“We have told the Workplace Relations Commission and the Government that we are available and in the event that there is no response to this we will prepare our members, speak to our members and launch a campaign including preparing for the polls,” she said. said.

“We have already told the WRC where we are, the WRC knows that when the unions seriously engage in negotiations, we do not do so with a fixed position.

“We know and we understand the conciliation and if there is an improved offer, well, we cannot understand why we have not been recalled since these talks were adjourned by the WRC.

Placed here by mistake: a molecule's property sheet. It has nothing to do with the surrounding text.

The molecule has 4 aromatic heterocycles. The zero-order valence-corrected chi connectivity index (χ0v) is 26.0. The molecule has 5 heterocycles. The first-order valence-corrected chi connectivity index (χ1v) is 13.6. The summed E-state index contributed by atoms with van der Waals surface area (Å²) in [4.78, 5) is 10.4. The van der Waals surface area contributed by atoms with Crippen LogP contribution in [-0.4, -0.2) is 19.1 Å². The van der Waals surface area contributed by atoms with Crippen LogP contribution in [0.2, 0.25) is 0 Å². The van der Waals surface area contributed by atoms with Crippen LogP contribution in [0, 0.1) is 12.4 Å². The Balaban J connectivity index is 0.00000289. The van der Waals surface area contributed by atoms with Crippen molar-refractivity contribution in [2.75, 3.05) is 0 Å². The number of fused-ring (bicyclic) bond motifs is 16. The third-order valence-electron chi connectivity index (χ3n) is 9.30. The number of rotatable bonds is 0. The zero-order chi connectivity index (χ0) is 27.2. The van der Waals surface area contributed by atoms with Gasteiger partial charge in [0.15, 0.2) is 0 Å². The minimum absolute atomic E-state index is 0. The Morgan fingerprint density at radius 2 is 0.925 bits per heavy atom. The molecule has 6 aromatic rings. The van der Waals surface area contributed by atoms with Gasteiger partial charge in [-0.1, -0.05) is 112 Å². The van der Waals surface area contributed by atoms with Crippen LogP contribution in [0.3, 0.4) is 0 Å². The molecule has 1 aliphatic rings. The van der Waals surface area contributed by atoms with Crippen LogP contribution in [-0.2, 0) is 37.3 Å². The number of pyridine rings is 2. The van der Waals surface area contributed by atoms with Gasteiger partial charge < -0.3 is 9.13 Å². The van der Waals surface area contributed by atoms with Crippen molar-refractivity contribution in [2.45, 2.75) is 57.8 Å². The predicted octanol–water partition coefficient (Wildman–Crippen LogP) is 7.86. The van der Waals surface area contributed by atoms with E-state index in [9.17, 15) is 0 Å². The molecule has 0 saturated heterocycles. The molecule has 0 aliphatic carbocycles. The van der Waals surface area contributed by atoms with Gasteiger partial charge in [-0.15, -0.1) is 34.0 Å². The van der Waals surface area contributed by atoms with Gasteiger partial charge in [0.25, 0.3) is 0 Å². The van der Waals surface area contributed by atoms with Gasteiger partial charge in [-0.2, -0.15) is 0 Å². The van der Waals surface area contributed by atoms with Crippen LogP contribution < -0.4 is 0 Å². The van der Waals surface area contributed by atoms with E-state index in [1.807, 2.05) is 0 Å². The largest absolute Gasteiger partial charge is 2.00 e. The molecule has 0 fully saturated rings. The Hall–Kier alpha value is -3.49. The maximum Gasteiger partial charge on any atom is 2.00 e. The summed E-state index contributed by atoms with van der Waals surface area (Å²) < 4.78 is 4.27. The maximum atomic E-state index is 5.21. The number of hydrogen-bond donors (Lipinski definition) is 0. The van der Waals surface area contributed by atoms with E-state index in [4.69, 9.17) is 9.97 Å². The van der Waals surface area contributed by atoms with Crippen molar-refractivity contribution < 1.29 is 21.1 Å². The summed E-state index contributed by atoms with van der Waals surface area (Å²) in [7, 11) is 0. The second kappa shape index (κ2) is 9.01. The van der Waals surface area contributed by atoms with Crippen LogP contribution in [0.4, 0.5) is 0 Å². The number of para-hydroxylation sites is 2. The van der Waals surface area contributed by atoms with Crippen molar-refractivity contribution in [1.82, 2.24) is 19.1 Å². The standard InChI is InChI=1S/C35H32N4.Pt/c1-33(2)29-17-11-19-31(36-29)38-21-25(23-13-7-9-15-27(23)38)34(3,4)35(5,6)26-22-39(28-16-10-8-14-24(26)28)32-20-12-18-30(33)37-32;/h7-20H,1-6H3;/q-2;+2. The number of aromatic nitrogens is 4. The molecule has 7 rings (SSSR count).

“If there’s an improved offer there, let’s move on. If we are invited to start talks, we are available.

“My understanding and the last official correspondence was that the government needed more time so that the WRC itself would not be able to bring the parties together, and I speak not on their behalf, but as a practitioner, I know their function.”

Ms Ní Sheaghdha said the health sector is in “crisis” and current pay rates do not make nursing or midwifery an “attractive” profession.

“We are already in crisis because we have a shortage of nurses and midwives in this country as well as other health personnel, but in reality living in our urban areas, the cost of rent, the cost of driving to work and also the very real cost of child care is not taken into account by the compensation services that have been created,” she said.

“All of these costs are felt by nurses and midwives equally, but nurses and midwives are also modestly paid.”